On December 1, 2016, the Securities and Exchange Commission (SEC) announced settled administrative proceedings against Pacific Investment Management Company LLC (PIMCO), a registered investment adviser, for misleading investors about the performance of its PIMCO Total Return Exchange-Traded Fund (the Fund), overstating the Fund's net asset value (NAV) and, consequently, executing shareholder transactions at prices not based on current net asset values.
According to the SEC's order, to help increase the Fund's initial performance after its launch on February 29, 2012, PIMCO used a strategy that involved purchasing odd lot positions (i.e., small-sized pieces) of non-agency mortgage-backed securities (NA MBS) that traded at discounts to round lot positions (i.e., institutional, larger-sized pieces having at least $1 million current face value) and then valuing those positions for purposes of calculating the Fund's NAV at higher round lot evaluated prices (the Pricing Vendor Marks) provided by a third-party pricing service (the Pricing Vendor). The SEC order states that PIMCO continued to use this "odd lot" strategy through June 30, 2012 (the Relevant Period) and purchased 156 odd lot NA MBS at discounted odd lot prices that it valued at the higher Pricing Vendor Marks for purposes of calculating the Fund's NAV. In this regard, the SEC alleged that throughout the Relevant Period, PIMCO calculated and published an overstated daily NAV for the Fund based on valuations that took advantage of the difference between odd lot and round lot pricing. The SEC order states that for 43 of the NA MBS positions, PIMCO did not have a "reasonable basis to believe that the Pricing Vendor Mark accurately reflected the exit price [the Fund] would receive for those positions."
The SEC order alleges that there were numerous variance notifications from the Fund's administrator that the Pricing Vendor Marks used to value the NA MBS positions may not have reflected fair value under Section 2(a)(41) of the 1940 Act and notes that despite the notifications, the traders responsible for the trades did not challenge the Pricing Vendor Marks. The SEC order further states that PIMCO's pricing policies and procedures were not reasonably designed to consider odd lot pricing generally and failed to provide sufficient oversight of the traders' determinations regarding price or guidance regarding when a trader should elevate significant pricing issues, such as odd lot pricing, to PIMCO's Pricing Committee or the Valuation Committee of the Fund's Board of Trustees (the Board). The order also states that individuals, other than the traders, at PIMCO were aware of the odd lot pricing and its potential impact on the Fund's NAV but failed to test the Fund's odd lot pricing methodology to determine whether the use of round lot prices for the NA MBS positions appropriately reflected fair value for these smaller positions.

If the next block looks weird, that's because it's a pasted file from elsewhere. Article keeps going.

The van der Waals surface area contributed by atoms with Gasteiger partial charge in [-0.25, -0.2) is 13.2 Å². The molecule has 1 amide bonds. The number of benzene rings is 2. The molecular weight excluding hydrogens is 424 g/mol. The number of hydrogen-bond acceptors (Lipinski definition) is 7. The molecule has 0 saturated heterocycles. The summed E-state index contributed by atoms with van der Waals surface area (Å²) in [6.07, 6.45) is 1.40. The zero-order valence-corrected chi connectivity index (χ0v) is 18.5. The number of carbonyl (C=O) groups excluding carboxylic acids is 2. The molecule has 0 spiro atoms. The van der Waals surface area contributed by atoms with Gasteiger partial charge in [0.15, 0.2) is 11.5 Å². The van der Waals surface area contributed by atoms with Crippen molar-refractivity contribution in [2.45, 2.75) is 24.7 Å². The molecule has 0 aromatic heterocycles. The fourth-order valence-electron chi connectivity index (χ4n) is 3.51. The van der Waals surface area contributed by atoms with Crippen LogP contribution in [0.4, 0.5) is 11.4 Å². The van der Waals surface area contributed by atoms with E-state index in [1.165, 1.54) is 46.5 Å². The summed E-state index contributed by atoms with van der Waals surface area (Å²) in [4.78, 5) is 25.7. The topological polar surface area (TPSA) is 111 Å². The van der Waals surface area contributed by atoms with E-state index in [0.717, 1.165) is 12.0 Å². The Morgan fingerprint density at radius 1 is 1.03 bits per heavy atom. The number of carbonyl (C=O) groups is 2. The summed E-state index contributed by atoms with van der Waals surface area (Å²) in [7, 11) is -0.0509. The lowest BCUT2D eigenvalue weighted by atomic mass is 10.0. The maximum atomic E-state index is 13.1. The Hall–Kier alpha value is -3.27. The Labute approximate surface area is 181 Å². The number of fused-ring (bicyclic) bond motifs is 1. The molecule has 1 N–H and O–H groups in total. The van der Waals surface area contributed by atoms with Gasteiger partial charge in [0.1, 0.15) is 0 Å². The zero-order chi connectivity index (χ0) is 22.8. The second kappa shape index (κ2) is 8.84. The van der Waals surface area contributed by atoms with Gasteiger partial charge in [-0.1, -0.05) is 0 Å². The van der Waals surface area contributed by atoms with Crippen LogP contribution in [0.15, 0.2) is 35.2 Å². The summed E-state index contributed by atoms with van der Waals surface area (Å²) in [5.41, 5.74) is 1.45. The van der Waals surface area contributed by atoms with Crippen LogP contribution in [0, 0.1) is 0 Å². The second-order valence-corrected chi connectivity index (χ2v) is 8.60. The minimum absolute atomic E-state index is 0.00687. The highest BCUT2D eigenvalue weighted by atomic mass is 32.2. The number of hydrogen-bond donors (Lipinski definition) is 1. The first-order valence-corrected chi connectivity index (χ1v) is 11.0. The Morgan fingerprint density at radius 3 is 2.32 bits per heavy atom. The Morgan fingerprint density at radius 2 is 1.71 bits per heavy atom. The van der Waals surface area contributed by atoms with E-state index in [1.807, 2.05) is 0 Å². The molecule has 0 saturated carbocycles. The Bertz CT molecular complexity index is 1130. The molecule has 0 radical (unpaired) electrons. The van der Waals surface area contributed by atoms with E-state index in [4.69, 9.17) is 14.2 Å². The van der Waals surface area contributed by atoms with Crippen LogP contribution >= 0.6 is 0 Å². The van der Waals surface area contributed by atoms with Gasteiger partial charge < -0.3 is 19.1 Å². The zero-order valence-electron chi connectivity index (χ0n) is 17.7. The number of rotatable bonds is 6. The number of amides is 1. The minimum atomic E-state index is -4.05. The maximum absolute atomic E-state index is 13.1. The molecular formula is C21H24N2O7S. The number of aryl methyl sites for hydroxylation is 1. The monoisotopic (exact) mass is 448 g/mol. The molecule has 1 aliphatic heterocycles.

In addition, the SEC alleged that PIMCO negligently provided disclosures, in monthly and annual reports to investors, that were misleading regarding the reasons for the Fund’s performance, including the Fund’s outperformance versus the PIMCO Total Return Fund, PIMCO’s flagship mutual fund. The SEC order states that PIMCO failed to disclose the impact of the “odd lot” strategy and that the performance resulting from this strategy would not be sustainable as the Fund grew in size, and instead attributed the Fund’s exceptional performance to the non-agency sector in general and prices for NA MBS that “rose.” The SEC stated that these disclosures implied that the Fund’s performance resulted from price appreciation in the non-agency sector, despite internal reports indicating that a significant portion of the Fund’s performance was due to gains from valuing odd lots at the Pricing Vendor Mark. In addition, the order states that PIMCO failed to disclose the existence or impact of the “odd lot” strategy to the Board when they specifically inquired as to the Fund’s outperformance versus the Total Return Fund.
As a result of the foregoing conduct, the SEC found that PIMCO violated Sections 206(2) and 206(4) of the Advisers Act and Rules 206(4)-7 and 206(4)-8 thereunder. The SEC also found that PIMCO violated Section 34(b) of the 1940 Act and Rule 22c-1 thereunder. Pursuant to the terms of the order, PIMCO agreed to retain an Independent Compliance Consultant to conduct a comprehensive review of PIMCO’s written compliance policies and procedures and to adopt any of the recommended changes or improvements that result from its review. In addition, PIMCO was censured and agreed to pay a civil money penalty of $18.3 million, as well as $1.3 million in disgorgement, plus interest of approximately $198,000, and agreed to cease and desist from any violations (and future violations) of the laws violated by the foregoing conduct.
The SEC order is available at: https://www.sec.gov/litigation/admin/2016/ia-4577.pdf